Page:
Have I told you about the time Finn drew a picture of a gun at school and got in heaps of trouble? Or the time he slugged the judge’s daughter?
How about the notes I get that say: “Drew and T— got into a pencil duel. Please sign and return this Responsibility slip?” Or, “Mrs. Glamore, are you aware that Porter is supposed to be learning multiplication facts? He made a 42 on his last test and a 50 on the one before that.”
Well, I thought you should know these things before you put too much stock in what I say. Somewhere along the way some of you have decided that I know a bit about parenting, and when I mentioned that Porter was making coffee and Finn was frying bacon and making eggs even more of you went bonkers and demanded to know my secrets to discipline and self-reliance.
It’s lot to pack into a post, so I decided to tackle parenting and discipline in one, and teaching kids to be self reliant into another.
If you have follow up questions, please leave them in the comments, and I’ll be doing something different. In the past I’ve tried to answer comments individually by emailing the commenter. For these posts I’ll answer the questions in the comments so everyone can have the benefit of my hard-won wisdom for what it’s worth.
I think there are three reasons I raise kids the way I do:
(Obviously, Bill and I parent together, but it’s exhausting to write “Bill and I think” every time, so I’m just going to write about me.)
1. I am basically selfish and want as much time as possible to read, write, cook, and drink gimlets and have adult conversation.
2. My mother never did things for us– she was all about teaching us how to do them, and I guess it rubbed off. Plus, I never enjoyed playing Candyland. I encouraged our babysitters to do that with my kids. Once the kids are old enough to play card games like Spit and Gin, then things get fun, in my opinion. You may be different and have the ability to play Hi Ho Cherry-O with those tiny little damn plastic cherries and not lose your mind, and if so, you are a far better parent than I am.
3. We’ve been forced to ask more of the boys at an earlier age because of my health problems. (Specifically, I spent a year undergoing interferon treatment for Hepatitis C, and had a major spine surgery in 2004 that required a full year of recovery. The debilitating treatment and my weak back have meant that I have simply been unable to do some things for the kids.)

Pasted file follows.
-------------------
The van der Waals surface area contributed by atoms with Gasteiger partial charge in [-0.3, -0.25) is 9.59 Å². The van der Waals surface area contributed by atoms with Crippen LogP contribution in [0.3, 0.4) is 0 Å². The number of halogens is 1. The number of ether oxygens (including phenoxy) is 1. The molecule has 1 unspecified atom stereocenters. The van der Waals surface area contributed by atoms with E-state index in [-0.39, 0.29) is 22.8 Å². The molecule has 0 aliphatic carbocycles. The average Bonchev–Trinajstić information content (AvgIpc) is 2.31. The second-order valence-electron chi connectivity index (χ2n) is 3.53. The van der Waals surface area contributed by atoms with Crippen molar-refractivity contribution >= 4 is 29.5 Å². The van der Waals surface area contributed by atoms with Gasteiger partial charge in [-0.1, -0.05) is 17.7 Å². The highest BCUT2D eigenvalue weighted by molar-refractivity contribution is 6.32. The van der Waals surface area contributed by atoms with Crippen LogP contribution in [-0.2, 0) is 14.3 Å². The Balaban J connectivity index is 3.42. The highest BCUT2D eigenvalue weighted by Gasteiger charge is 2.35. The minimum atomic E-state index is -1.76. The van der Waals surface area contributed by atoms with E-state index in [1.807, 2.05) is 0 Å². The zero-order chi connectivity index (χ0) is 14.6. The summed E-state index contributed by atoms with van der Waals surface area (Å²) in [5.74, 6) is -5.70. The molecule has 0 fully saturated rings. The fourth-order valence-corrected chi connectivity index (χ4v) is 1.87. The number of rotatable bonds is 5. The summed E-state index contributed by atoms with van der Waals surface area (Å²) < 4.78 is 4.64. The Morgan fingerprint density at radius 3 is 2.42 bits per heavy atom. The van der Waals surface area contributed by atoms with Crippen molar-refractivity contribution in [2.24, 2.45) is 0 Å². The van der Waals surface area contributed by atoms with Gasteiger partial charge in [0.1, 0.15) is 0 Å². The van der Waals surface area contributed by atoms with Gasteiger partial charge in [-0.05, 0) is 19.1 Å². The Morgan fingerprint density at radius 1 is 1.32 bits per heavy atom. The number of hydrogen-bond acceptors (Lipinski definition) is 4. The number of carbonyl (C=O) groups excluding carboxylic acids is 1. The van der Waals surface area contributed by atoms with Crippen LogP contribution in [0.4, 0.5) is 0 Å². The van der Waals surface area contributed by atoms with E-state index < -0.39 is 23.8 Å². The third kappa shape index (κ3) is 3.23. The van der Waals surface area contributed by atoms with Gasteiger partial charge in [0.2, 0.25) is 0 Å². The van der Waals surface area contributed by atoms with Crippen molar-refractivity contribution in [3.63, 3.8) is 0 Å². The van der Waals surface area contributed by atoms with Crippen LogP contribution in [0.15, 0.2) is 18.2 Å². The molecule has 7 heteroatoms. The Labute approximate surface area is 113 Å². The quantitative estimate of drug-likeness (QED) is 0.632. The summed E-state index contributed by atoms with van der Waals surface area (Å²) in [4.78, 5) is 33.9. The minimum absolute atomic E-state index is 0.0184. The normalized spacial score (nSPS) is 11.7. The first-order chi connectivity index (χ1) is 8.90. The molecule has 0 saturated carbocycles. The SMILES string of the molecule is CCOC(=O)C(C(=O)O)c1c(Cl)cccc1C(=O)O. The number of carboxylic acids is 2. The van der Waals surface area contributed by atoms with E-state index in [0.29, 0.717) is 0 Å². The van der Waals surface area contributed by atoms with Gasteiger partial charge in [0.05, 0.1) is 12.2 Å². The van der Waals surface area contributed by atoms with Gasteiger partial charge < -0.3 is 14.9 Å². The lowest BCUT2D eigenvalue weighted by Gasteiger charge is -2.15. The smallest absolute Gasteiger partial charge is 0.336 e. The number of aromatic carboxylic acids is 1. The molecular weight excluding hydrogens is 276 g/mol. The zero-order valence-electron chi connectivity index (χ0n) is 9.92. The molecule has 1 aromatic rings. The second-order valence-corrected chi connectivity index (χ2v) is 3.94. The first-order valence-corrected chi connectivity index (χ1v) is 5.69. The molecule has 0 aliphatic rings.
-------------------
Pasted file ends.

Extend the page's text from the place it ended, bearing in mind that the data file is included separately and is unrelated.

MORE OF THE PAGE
Not everyone is like us. Some parents enjoy doing things for their children even when the kids are capable, and there’s nothing wrong with that. My experience has been that my children are happiest when they have clear boundaries, and their boundaries expand as they learn more and demonstrate their trustworthiness.
- Leslie wanted to know what parenting books I’d recommend. Lordy, there are billions out there. Bill and I have stuck with John Rosemond’s books and modified his suggestions as needed. His Parent Power! was recommended by a friend who’s a fabulous mom, and it’s been my go-to for years. I don’t do everything he says, but I really admire Rosemond’s common sense approach, and it has worked for our family. One of my favorite parts is where he tells you what to do with the kid who asks questions non-stop ALL DAY LONG. The fact that Porter is still alive is directly attributable to Rosemind’s sage advice.
- Rosemond gives seminars around the country and Bill and I attended one ages ago, and that was especially valuable. I think it’s essential that you and your spouse be on the same parenting page, so whatever style you adopt, you need to support and reinforce one another and know what the basic rules are.
- Recently we both read Family Building: The Five Fundamentals of Effective Parenting and it was an effective kick in the butt. We realized we’d been letting the boys slide on some things and that Bill wasn’t backing me up as effectively as he could. Rosemond also has books specific to the terrible twos (which may not hit until your kid is three), dealing with homework issues (but alas, he provides no strategy for the parent to escape playing multiplication fact Bingo, a torturous game invented by third-grade teachers), and making teens act like humans (jury still out on this book).
- Boundaries with Kids has been a good supplement. (I love all the books about building Boundaries with anyone making your life difficult.)
- I’ve also been asked whether there are books aimed directly at boys that I would recommend. I’ve tried a couple, but never finished any. I know boys are exuberant and wild at heart, and we shouldn’t stifle their emotions, and so forth. I’ve enjoyed Strong Mothers, Strong Sons: Raising the Next Generation of Men, or at least the portions I’ve read, especially where the author notes that during adolescence a boy is “crazed with madness.” Amen.
- It would not be unfair to use the words “hardass” or “cold-turkey” in describing my parenting style. I used the cry it out method (Ferber’s book) for getting the boys to sleep through the night, and have had sound sleepers ever since. When the boys turned one, they got a birthday cake and I replaced the bottle with a sippy cup- cold turkey. Drew’s addiction to his pacifier made me fear heroin was in his future. When he was eighteen months old, the pacifier fairy took all his pacifiers away and brought him a battery operated toy train.